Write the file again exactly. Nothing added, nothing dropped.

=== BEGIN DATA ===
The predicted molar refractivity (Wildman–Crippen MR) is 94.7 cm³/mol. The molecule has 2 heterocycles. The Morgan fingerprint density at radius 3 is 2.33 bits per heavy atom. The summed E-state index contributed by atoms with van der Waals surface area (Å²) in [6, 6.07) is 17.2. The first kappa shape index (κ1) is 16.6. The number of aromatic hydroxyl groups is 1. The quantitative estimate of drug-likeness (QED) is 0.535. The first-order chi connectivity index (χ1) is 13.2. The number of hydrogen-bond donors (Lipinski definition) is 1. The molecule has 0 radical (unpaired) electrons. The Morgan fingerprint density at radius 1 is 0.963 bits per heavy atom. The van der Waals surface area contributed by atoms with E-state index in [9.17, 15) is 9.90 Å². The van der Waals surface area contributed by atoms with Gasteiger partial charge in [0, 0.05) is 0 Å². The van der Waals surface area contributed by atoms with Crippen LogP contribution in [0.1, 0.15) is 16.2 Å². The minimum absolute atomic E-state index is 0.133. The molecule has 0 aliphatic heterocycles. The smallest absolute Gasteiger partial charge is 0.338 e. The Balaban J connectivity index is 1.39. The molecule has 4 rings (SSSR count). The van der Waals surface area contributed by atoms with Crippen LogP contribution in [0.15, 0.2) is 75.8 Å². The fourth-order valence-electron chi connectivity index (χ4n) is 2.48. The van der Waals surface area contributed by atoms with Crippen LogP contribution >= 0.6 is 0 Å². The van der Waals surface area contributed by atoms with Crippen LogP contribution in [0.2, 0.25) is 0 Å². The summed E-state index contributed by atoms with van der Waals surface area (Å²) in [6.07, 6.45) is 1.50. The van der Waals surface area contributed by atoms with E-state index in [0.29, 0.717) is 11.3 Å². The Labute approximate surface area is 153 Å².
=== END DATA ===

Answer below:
The predicted molar refractivity (Wildman–Crippen MR) is 94.7 cm³/mol. The molecule has 2 heterocycles. The Morgan fingerprint density at radius 3 is 2.33 bits per heavy atom. The summed E-state index contributed by atoms with van der Waals surface area (Å²) in [6, 6.07) is 17.2. The first kappa shape index (κ1) is 16.6. The number of aromatic hydroxyl groups is 1. The quantitative estimate of drug-likeness (QED) is 0.535. The first-order chi connectivity index (χ1) is 13.2. The number of hydrogen-bond donors (Lipinski definition) is 1. The molecule has 0 radical (unpaired) electrons. The Morgan fingerprint density at radius 1 is 0.963 bits per heavy atom. The van der Waals surface area contributed by atoms with E-state index in [9.17, 15) is 9.90 Å². The van der Waals surface area contributed by atoms with Gasteiger partial charge in [0, 0.05) is 0 Å². The van der Waals surface area contributed by atoms with Crippen LogP contribution in [0.1, 0.15) is 16.2 Å². The minimum absolute atomic E-state index is 0.133. The molecule has 0 aliphatic heterocycles. The smallest absolute Gasteiger partial charge is 0.338 e. The Balaban J connectivity index is 1.39. The molecule has 4 rings (SSSR count). The van der Waals surface area contributed by atoms with Crippen LogP contribution in [0.15, 0.2) is 75.8 Å². The fourth-order valence-electron chi connectivity index (χ4n) is 2.48. The van der Waals surface area contributed by atoms with Crippen LogP contribution >= 0.6 is 0 Å². The van der Waals surface area contributed by atoms with Crippen LogP contribution in [0.2, 0.25) is 0 Å². The summed E-state index contributed by atoms with van der Waals surface area (Å²) in [6.07, 6.45) is 1.50. The van der Waals surface area contributed by atoms with E-state index in [0.29, 0.717) is 11.3 Å². The Labute approximate surface area is 153 Å².